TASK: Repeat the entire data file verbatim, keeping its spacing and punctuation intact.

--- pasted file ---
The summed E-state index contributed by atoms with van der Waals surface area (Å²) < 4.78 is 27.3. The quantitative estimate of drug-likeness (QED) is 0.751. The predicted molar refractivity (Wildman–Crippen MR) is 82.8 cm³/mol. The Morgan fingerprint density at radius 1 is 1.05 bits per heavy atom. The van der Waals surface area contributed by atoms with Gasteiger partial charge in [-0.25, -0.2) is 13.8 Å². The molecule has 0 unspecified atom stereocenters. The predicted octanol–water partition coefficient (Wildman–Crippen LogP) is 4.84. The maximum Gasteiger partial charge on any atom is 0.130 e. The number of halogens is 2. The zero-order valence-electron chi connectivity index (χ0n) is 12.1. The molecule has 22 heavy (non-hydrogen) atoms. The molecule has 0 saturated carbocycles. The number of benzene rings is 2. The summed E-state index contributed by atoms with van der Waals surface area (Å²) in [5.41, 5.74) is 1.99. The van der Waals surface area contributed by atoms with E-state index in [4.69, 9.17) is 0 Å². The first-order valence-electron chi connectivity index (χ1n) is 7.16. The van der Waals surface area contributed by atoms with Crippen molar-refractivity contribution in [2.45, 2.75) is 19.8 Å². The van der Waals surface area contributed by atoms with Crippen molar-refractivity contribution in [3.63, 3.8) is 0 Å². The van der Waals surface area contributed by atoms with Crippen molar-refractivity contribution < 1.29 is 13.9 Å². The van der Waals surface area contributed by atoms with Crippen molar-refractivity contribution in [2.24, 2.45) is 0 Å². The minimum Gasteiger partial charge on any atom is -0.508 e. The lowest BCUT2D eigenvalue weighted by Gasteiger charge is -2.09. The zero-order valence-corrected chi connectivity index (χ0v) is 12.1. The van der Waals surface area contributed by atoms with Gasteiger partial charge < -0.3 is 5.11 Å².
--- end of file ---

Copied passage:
The summed E-state index contributed by atoms with van der Waals surface area (Å²) < 4.78 is 27.3. The quantitative estimate of drug-likeness (QED) is 0.751. The predicted molar refractivity (Wildman–Crippen MR) is 82.8 cm³/mol. The Morgan fingerprint density at radius 1 is 1.05 bits per heavy atom. The van der Waals surface area contributed by atoms with Gasteiger partial charge in [-0.25, -0.2) is 13.8 Å². The molecule has 0 unspecified atom stereocenters. The predicted octanol–water partition coefficient (Wildman–Crippen LogP) is 4.84. The maximum Gasteiger partial charge on any atom is 0.130 e. The number of halogens is 2. The zero-order valence-electron chi connectivity index (χ0n) is 12.1. The molecule has 22 heavy (non-hydrogen) atoms. The molecule has 0 saturated carbocycles. The number of benzene rings is 2. The summed E-state index contributed by atoms with van der Waals surface area (Å²) in [5.41, 5.74) is 1.99. The van der Waals surface area contributed by atoms with E-state index in [4.69, 9.17) is 0 Å². The first-order valence-electron chi connectivity index (χ1n) is 7.16. The van der Waals surface area contributed by atoms with Crippen molar-refractivity contribution in [2.45, 2.75) is 19.8 Å². The van der Waals surface area contributed by atoms with Crippen molar-refractivity contribution in [3.63, 3.8) is 0 Å². The van der Waals surface area contributed by atoms with Crippen molar-refractivity contribution < 1.29 is 13.9 Å². The van der Waals surface area contributed by atoms with Crippen molar-refractivity contribution in [2.24, 2.45) is 0 Å². The minimum Gasteiger partial charge on any atom is -0.508 e. The lowest BCUT2D eigenvalue weighted by Gasteiger charge is -2.09. The zero-order valence-corrected chi connectivity index (χ0v) is 12.1. The van der Waals surface area contributed by atoms with Gasteiger partial charge < -0.3 is 5.11 Å².